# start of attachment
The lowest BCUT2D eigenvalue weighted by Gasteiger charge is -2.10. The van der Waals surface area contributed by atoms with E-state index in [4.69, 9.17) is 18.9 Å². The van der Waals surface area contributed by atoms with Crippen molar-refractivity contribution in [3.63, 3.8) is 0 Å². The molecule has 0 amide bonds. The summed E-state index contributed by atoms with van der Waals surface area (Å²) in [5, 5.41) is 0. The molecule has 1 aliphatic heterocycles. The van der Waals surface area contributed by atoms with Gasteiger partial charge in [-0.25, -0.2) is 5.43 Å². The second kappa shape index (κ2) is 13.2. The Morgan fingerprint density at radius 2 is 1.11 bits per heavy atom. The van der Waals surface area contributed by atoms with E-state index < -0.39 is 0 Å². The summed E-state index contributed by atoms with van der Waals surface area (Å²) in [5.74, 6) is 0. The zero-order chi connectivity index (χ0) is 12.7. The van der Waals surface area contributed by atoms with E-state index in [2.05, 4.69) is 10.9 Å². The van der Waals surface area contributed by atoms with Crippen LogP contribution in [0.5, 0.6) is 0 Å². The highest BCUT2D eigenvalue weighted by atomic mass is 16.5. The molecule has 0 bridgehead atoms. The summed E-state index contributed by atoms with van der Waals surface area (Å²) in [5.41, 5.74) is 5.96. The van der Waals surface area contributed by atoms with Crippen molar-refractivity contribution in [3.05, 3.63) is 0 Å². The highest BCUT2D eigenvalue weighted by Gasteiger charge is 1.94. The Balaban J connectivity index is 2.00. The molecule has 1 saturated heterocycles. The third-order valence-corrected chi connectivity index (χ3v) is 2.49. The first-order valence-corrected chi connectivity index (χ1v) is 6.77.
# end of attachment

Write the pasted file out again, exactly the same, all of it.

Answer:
The lowest BCUT2D eigenvalue weighted by Gasteiger charge is -2.10. The van der Waals surface area contributed by atoms with E-state index in [4.69, 9.17) is 18.9 Å². The van der Waals surface area contributed by atoms with Crippen molar-refractivity contribution in [3.63, 3.8) is 0 Å². The molecule has 0 amide bonds. The summed E-state index contributed by atoms with van der Waals surface area (Å²) in [5, 5.41) is 0. The molecule has 1 aliphatic heterocycles. The van der Waals surface area contributed by atoms with Gasteiger partial charge in [-0.25, -0.2) is 5.43 Å². The second kappa shape index (κ2) is 13.2. The Morgan fingerprint density at radius 2 is 1.11 bits per heavy atom. The van der Waals surface area contributed by atoms with E-state index < -0.39 is 0 Å². The summed E-state index contributed by atoms with van der Waals surface area (Å²) in [5.74, 6) is 0. The zero-order chi connectivity index (χ0) is 12.7. The van der Waals surface area contributed by atoms with E-state index in [2.05, 4.69) is 10.9 Å². The van der Waals surface area contributed by atoms with Crippen LogP contribution in [0.5, 0.6) is 0 Å². The highest BCUT2D eigenvalue weighted by atomic mass is 16.5. The molecule has 0 bridgehead atoms. The summed E-state index contributed by atoms with van der Waals surface area (Å²) in [5.41, 5.74) is 5.96. The van der Waals surface area contributed by atoms with Crippen molar-refractivity contribution in [3.05, 3.63) is 0 Å². The highest BCUT2D eigenvalue weighted by Gasteiger charge is 1.94. The Balaban J connectivity index is 2.00. The molecule has 1 saturated heterocycles. The third-order valence-corrected chi connectivity index (χ3v) is 2.49. The first-order valence-corrected chi connectivity index (χ1v) is 6.77.